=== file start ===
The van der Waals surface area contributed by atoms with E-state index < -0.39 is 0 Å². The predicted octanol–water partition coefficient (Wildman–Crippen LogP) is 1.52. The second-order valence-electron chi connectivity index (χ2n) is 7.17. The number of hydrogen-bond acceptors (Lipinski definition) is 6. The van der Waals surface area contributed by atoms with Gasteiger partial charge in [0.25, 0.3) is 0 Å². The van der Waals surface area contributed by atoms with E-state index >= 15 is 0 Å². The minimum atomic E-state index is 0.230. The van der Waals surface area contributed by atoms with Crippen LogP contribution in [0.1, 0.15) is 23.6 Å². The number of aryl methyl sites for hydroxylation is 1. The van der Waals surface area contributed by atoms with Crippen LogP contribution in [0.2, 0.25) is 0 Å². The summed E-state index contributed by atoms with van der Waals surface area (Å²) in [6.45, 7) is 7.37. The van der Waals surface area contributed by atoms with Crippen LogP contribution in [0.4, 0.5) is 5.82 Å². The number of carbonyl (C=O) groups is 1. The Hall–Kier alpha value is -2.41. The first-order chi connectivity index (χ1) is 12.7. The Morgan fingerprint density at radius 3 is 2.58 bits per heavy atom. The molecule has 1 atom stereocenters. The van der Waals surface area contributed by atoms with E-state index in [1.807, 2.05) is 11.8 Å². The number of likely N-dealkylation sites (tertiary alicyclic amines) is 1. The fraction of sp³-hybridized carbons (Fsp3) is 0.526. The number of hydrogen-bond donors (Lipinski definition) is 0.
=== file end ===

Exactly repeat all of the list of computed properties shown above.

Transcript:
The van der Waals surface area contributed by atoms with E-state index < -0.39 is 0 Å². The predicted octanol–water partition coefficient (Wildman–Crippen LogP) is 1.52. The second-order valence-electron chi connectivity index (χ2n) is 7.17. The number of hydrogen-bond acceptors (Lipinski definition) is 6. The van der Waals surface area contributed by atoms with Gasteiger partial charge in [0.25, 0.3) is 0 Å². The van der Waals surface area contributed by atoms with E-state index >= 15 is 0 Å². The minimum atomic E-state index is 0.230. The van der Waals surface area contributed by atoms with Crippen LogP contribution in [0.1, 0.15) is 23.6 Å². The number of aryl methyl sites for hydroxylation is 1. The van der Waals surface area contributed by atoms with Crippen LogP contribution in [0.2, 0.25) is 0 Å². The summed E-state index contributed by atoms with van der Waals surface area (Å²) in [6.45, 7) is 7.37. The van der Waals surface area contributed by atoms with Crippen LogP contribution in [0.4, 0.5) is 5.82 Å². The number of carbonyl (C=O) groups is 1. The Hall–Kier alpha value is -2.41. The first-order chi connectivity index (χ1) is 12.7. The Morgan fingerprint density at radius 3 is 2.58 bits per heavy atom. The molecule has 1 atom stereocenters. The van der Waals surface area contributed by atoms with E-state index in [1.807, 2.05) is 11.8 Å². The number of likely N-dealkylation sites (tertiary alicyclic amines) is 1. The fraction of sp³-hybridized carbons (Fsp3) is 0.526. The number of hydrogen-bond donors (Lipinski definition) is 0.